Amicable settlement proceedings
Amicable settlements are a cost-effective way of dealing with companies that are only affected by over-indebtedness
Amicable settlement is based on voluntary participationUnlike the formal company reorganisation, amicable agreements are based on voluntary agreement between the company liable for payment and its creditors. The procedure is not governed by law but is based entirely on civil law agreements between the parties involved. This in turn means that the procedure is relatively inexpensive in relation to the costs of formal company reorganisation. Since the procedure is not ordered by the court, it can often be carried out directly by the entrepreneur or with a cheaper resource than a specialised lawyer.
How long does an amicable settlement take?
The amicable settlement is usually much quicker than formal company reorganisation, which is full of procedural issues that have to be overcome. An amicable settlement can be implemented in just a few weeks. Similarly, to company reorganisation, there is no obligation to address the underlying problems that have led to the over-indebtedness problem. Entrepreneurs, however, may have every reason to remedy the problems. Otherwise, there is risk that the amicable settlement would solve an over-indebtedness situation only temporarily.
How much does an amicable settlement cost?
The more extensive amicable settlements are usually carried out by law firms, but there is no obstacle, for example, that prevents an accounting firm or a company representative from carrying out the work itself. The latter has a clear cost-saving effect. If a law firm is employed for the settlement, the lawyer will always require compliance with the principle of equal treatment and with the settlement being based on the provisions of the Priority Rights Act.
What are the drawbacks of amicable settlement?
However, amicable settlements entail certain significant drawbacks vis-à-vis company reorganisation. The main disadvantage is that the company does not enjoy any protection against bankruptcy or special enforcement (confiscation) during the proceedings; on the contrary, default as a result of suspension of payments gives rise to a presumption of insolvency. Such a presumption may be used for hostile purposes by a creditor who wishes to bankrupt the company. Another drawback is that there is no salary guarantee and unknown creditors are not bound. The amicable settlement is based on full agreement. If a creditor does not accept the agreement, the entire arrangement falls unless the other creditors voluntarily agree to special treatment for a creditor. In company reorganisation, on the other hand, a minority can be voted on by a majority.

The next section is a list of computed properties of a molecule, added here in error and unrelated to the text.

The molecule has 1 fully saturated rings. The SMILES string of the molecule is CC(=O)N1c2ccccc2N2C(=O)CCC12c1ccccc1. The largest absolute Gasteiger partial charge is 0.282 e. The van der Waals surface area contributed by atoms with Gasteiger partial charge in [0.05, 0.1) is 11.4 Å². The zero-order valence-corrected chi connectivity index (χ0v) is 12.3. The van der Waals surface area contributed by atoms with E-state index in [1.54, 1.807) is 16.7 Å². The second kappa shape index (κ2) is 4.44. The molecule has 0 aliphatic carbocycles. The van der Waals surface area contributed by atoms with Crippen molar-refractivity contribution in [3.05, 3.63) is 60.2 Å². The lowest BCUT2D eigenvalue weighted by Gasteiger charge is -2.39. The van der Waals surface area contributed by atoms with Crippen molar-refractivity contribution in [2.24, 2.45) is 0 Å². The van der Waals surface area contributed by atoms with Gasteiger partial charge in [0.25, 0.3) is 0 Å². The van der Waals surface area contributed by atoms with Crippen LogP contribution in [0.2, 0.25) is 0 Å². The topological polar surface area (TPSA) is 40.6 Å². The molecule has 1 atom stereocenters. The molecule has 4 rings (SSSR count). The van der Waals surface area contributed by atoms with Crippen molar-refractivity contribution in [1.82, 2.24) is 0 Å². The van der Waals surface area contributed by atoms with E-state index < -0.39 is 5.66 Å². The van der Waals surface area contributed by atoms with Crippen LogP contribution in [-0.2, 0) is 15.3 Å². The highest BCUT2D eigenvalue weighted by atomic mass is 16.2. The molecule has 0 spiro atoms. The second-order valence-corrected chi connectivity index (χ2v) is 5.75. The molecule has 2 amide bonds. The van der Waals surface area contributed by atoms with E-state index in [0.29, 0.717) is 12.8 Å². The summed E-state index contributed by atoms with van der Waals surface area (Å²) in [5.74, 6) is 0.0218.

However, amicable settlements entail certain significant drawbacks vis-à-vis company reorganisation. The main disadvantage is that the company does not enjoy any protection against bankruptcy or special enforcement
Among the amicable settlements are the moratorium agreements, which provide for deferral of payment without concessions in the capital section. Although these agreements do not help in the event of lack of capital, they can be a good and powerful tool in connection with liquidity. A specialist can always answer what applies to your particular company.
When is the amicable settlement fitting?
When choosing between amicable settlement and company reorganisation, it is usually a case of a review and diagnostics of what measures are appropriate for your company. Does the company have a critical capital shortage or are there only liquidity problems? Are there any outstanding guarantees? Do we need bankruptcy protection or perhaps a salary guarantee? How can the settlement be financed? Most settlement specialists offer a free first meeting to investigate the company.
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